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2:30 PM In Miami
Isaiah had engaged in disrespectful behavior on more than one occasion in everyone present’s recent memory. He had never been a type of kid to pick fights, smoke pot and ditch class, but he always knew exactly what he wanted to say and there wasn’t a soul he wouldn’t say it to. It was a trait that--as cringe-inducing, it had proven to be more often than not, his youngest and only brother had come to greatly respect. But in the present moment, it was about to make Isaiah’s family’s multi-household trip to Florida an utter disaster: a disaster that would make for unpleasant dinner table conversation for years to come.
Isaiah’s brother stared emptily across the table into the bright blue eyes of the individuals on the other side of the table from him. That opposing bench was occupied by his three cousins under five years old. Sweat trickled down his scalp and an eyebrow diverted it from hitting his eye head-on. He leaned forward to take a sip of his seltzer water, and was met with the frustrating understanding that his glass was empty, just as another bead of sweat hit his equally bare plate. His grandmother had entered her “the waiter is taking too long” phase. She could only make a pouty face for so long and was now off to find someone who probably wouldn’t be able to do anything about it. One of the things Isaiah and his brother had learned was never to impede a Jewish woman on her course toward getting the check and getting the hell out of the restaurant.
But worse than the heat of the Miami restaurant’s outdoor plaza, dotted with umbrellaless tables, was the sinking knowledge of how unpleasant Isaiah’s brother’s parents would be following the disturbance Isaiah had caused. He didn’t even want to dream of how many passive-aggressive asides “the pair” (as he liked to call his parents) could throw in when he returned to their hotel room. Somehow it would be his fault, the one who had sat there, outwardly reactionless as the scene had transpired. He very rarely wished he were treated like the family’s baby that he was, but at this moment that yearning had never reached such a high point. His teenage years inspired a longing for the very years he had longed to be a teenager.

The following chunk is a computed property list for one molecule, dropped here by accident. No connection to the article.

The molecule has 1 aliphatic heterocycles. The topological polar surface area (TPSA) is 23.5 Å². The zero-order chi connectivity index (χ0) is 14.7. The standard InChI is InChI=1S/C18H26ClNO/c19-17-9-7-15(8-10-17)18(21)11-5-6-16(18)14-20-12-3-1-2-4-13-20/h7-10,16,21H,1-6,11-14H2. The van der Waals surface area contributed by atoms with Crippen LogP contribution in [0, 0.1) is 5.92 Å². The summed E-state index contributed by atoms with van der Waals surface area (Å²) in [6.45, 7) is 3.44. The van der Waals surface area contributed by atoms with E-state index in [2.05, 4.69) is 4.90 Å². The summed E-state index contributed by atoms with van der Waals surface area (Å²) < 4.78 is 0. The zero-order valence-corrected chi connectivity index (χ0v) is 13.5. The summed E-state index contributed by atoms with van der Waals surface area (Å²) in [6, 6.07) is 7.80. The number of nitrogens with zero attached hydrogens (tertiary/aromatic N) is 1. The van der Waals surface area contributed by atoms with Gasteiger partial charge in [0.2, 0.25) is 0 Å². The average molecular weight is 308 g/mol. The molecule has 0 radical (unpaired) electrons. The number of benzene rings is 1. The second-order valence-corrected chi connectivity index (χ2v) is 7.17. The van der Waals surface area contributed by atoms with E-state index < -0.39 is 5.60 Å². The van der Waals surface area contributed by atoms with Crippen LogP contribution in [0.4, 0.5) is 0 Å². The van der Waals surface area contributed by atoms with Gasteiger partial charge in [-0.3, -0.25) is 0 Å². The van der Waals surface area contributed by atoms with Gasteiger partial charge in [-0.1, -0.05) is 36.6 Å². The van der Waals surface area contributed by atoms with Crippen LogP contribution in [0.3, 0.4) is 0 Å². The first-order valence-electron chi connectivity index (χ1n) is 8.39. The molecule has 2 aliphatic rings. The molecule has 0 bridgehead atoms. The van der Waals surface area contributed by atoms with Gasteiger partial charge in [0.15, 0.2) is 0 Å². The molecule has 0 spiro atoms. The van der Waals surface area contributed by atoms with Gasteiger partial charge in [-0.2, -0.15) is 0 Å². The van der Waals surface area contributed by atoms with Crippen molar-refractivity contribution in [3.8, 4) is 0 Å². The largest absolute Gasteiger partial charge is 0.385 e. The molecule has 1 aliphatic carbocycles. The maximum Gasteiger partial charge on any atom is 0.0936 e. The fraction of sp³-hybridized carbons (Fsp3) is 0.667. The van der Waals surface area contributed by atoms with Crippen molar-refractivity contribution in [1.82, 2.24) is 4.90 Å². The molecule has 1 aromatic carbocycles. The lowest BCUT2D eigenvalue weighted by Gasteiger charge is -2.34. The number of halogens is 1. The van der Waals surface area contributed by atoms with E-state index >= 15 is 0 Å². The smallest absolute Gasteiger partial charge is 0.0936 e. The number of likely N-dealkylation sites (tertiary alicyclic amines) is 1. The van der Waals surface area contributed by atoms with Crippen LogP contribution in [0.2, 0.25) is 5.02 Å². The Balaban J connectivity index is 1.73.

Nonchalantly, a five-foot-six man dressed in a suit that fit him well but a hat that made look like a dad trying too hard to have fun on vacation, not unlike Isaiah’s father (whose own white pressed linen shirt failed to hide he always felt more at home in the office than anywhere where wearing sandals was appropriate), entered the balcony. Isaiah’s brother recognized the pin with the restaurant’s logo that signified that the man who had entered was the manager. He paused at the table to their right and quickly realized the group he was looking for was one over.
‘Everything’s ok over here?’
‘Yes. We sorted it all out,’ Isaiah’s grandmother told him.
The manager responded with an outstretched hand, ‘Martin Cohagen. I’m the manager here.’
She responded with a sour handshake. ‘Barbara Morris. We were wondering where the check was.’
‘Yes. I had him hold it. I wanted to make sure I got to talk with you all and figure out what happened before you left.’